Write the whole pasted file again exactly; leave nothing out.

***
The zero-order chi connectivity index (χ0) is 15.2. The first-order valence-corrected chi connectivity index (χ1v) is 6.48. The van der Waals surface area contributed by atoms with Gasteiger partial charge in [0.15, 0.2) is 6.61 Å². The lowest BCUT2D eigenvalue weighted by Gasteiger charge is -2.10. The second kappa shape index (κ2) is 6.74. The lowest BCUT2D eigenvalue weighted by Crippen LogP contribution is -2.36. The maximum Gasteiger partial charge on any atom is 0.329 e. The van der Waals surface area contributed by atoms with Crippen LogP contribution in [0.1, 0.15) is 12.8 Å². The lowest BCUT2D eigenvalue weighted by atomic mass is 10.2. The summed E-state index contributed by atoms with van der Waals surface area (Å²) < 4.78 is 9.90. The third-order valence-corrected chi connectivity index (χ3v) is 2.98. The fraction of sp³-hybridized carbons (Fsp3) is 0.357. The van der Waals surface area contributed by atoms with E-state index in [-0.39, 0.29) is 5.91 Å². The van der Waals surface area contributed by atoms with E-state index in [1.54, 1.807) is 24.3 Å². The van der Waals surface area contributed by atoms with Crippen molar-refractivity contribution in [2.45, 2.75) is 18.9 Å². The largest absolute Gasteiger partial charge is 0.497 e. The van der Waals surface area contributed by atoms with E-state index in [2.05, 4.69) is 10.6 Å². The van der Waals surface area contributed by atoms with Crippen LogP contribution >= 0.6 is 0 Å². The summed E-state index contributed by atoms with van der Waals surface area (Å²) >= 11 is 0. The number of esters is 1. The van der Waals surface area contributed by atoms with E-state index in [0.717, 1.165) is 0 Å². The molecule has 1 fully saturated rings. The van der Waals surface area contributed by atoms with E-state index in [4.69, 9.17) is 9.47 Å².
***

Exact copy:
The zero-order chi connectivity index (χ0) is 15.2. The first-order valence-corrected chi connectivity index (χ1v) is 6.48. The van der Waals surface area contributed by atoms with Gasteiger partial charge in [0.15, 0.2) is 6.61 Å². The lowest BCUT2D eigenvalue weighted by Gasteiger charge is -2.10. The second kappa shape index (κ2) is 6.74. The lowest BCUT2D eigenvalue weighted by Crippen LogP contribution is -2.36. The maximum Gasteiger partial charge on any atom is 0.329 e. The van der Waals surface area contributed by atoms with Crippen LogP contribution in [0.1, 0.15) is 12.8 Å². The lowest BCUT2D eigenvalue weighted by atomic mass is 10.2. The summed E-state index contributed by atoms with van der Waals surface area (Å²) < 4.78 is 9.90. The third-order valence-corrected chi connectivity index (χ3v) is 2.98. The fraction of sp³-hybridized carbons (Fsp3) is 0.357. The van der Waals surface area contributed by atoms with E-state index in [-0.39, 0.29) is 5.91 Å². The van der Waals surface area contributed by atoms with E-state index in [1.54, 1.807) is 24.3 Å². The van der Waals surface area contributed by atoms with Crippen molar-refractivity contribution in [2.45, 2.75) is 18.9 Å². The largest absolute Gasteiger partial charge is 0.497 e. The van der Waals surface area contributed by atoms with E-state index in [2.05, 4.69) is 10.6 Å². The van der Waals surface area contributed by atoms with Crippen LogP contribution >= 0.6 is 0 Å². The summed E-state index contributed by atoms with van der Waals surface area (Å²) >= 11 is 0. The number of esters is 1. The van der Waals surface area contributed by atoms with E-state index in [0.717, 1.165) is 0 Å². The molecule has 1 fully saturated rings. The van der Waals surface area contributed by atoms with E-state index in [4.69, 9.17) is 9.47 Å².